High School Sports

North senior Alexus Inscho: medal-winning runner, published author

North senior Alexus Inscho holds a copy of her book, “A World Traveler’s Guide to Dermatology.”
North senior Alexus Inscho holds a copy of her book, “A World Traveler’s Guide to Dermatology.” teldridge@wichitaeagle.com

Alexus Inscho has won a state medal in cross country, accepted a scholarship to run distance in college, and now written and published a book — all in her senior year at North.

The story of Inscho has become a favorite for North coach Michael Pope: How she came to him as a slight freshman four years ago, worked tirelessly, and now is leaving with a state medal from an 11th place finish in the Class 6A cross country meet as a senior.

So it didn’t surprise Pope when he heard Inscho had published her own 107-page book, “A World Traveler’s Guide to Dermatology,” as her senior project for her biomedical innovations class at North.

“She has always been a pretty goal-driven kid,” Pope said. “If there is something she thinks she can do, then she just goes out there and works hard until she accomplishes whatever she set out to do. It’s not surprising at all that Lexi would come up with something innovative like that.”

Inscho said she never aspired to become a published author, just like she never would have dreamed of winning a state medal in Class 6A as a freshman.

“I would have never thought anything like this would happen,” Inscho said. “I’ve always been a fan of literature, so to be able to say I’m a published author now is amazing. The book itself exceeded my standards, so I was pretty happy with the overall process and the result.”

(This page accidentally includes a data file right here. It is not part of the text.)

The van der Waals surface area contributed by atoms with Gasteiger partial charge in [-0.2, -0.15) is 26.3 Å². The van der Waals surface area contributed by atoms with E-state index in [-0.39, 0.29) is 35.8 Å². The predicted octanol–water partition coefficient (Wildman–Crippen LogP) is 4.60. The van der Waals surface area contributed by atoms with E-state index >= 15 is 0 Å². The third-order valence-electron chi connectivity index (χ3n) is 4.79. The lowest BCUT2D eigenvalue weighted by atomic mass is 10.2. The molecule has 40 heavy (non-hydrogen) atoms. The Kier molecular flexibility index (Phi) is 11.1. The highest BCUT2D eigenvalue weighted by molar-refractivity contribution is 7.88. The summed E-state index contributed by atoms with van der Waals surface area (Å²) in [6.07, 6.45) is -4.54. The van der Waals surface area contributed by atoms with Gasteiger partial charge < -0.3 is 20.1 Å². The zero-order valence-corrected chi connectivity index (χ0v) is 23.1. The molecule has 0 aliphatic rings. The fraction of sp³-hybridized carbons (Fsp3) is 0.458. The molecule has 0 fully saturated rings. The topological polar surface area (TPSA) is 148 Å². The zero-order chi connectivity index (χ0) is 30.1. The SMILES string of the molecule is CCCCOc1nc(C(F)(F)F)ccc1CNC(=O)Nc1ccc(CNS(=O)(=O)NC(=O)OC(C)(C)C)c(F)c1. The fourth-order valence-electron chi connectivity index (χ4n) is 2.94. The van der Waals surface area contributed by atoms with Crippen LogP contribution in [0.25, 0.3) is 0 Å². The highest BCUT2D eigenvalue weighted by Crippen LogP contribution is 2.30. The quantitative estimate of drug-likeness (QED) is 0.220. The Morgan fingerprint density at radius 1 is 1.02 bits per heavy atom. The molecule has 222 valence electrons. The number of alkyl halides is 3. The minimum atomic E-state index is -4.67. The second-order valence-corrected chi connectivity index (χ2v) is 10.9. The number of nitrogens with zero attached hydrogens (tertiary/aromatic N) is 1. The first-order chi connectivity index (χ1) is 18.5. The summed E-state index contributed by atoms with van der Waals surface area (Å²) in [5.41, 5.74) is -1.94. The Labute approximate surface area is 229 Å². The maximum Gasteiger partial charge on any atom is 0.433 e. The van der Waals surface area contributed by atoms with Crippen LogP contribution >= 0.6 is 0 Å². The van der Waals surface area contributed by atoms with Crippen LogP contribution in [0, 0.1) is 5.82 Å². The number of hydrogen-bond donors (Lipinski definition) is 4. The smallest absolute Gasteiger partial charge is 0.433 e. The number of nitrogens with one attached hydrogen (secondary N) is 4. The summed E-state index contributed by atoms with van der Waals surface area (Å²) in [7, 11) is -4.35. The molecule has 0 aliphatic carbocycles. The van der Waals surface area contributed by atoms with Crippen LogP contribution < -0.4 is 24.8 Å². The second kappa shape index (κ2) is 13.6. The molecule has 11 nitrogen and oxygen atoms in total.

This is the first year biomedical innovations was offered as a class in North’s bio-med program. When teacher Hannah Kelderman assigned the project, it came with the stipulation that students had to spend at least 20 hours over the course of the semester on their project.

Inscho logged more than four times that amount.

“Lexi is just one of those students who is going to go above and beyond what’s required of her and you can see that with her book,” Kelderman said. “She set the bar extremely high for only the first year of the class and I think her book will be a challenge to the other students that come after her in the bio-med program, like, ‘Can you beat this?’ 

At first, Inscho wasn’t sure what she wanted to do for the project. But after discussing it with Kelderman, she decided to combine two of her interests — traveling and dermatology — and write a book because Inscho’s ambition exceeded the limits of an MLA-formatted paper.

While researching, Inscho discovered there wasn’t an accessible guide to skin diseases and conditions to the general public. Also, the information that was available only showed the diseases on light skin tones.

So in her book, which is available as a free PDF download, Inscho included pictures of all skin tones and broke down different skin conditions that are common on six continents. Inscho has a handful of printed copies of the book, but uploaded it on Google Drive because she wants the information accessible to as many people as possible.

“I wanted to create something that put basic information out there that anybody could understand and aid them with a resource that could help when they travel,” Inscho said. “I put a general description for each disease and the signs and symptoms, as well as treatment options that are available and prevention. I also put pictures of all skin tones, from light to dark, because I found that most of the resources out there lacked pictures of skin diseases on dark skin tones.”

Inscho, who has signed to run at Allen County, plans to major in biology and wants to attend medical school after her competitive running career is finished.

But Inscho has a final goal in mind before she graduates this spring: return to the state meet at Cessna Stadium and win her first state medal on the track with a top-8 finish in the 3200 meters. Inscho, who will run next on Tuesday at the East relays, has a season-best time of 11 minutes, 57.25 seconds that ranks as the 26th-fastest time in the state this season.

“It would mean everything to me,” Inscho said. “When I got (a state medal) in cross country, it was an overwhelming feeling. I cried because it was something I wanted for the longest time. Just being able to accomplish so many things in one year, it’s been an amazing feeling and I’m really grateful for everything.”

Taylor Eldridge: 316-268-6270, @vkeldridge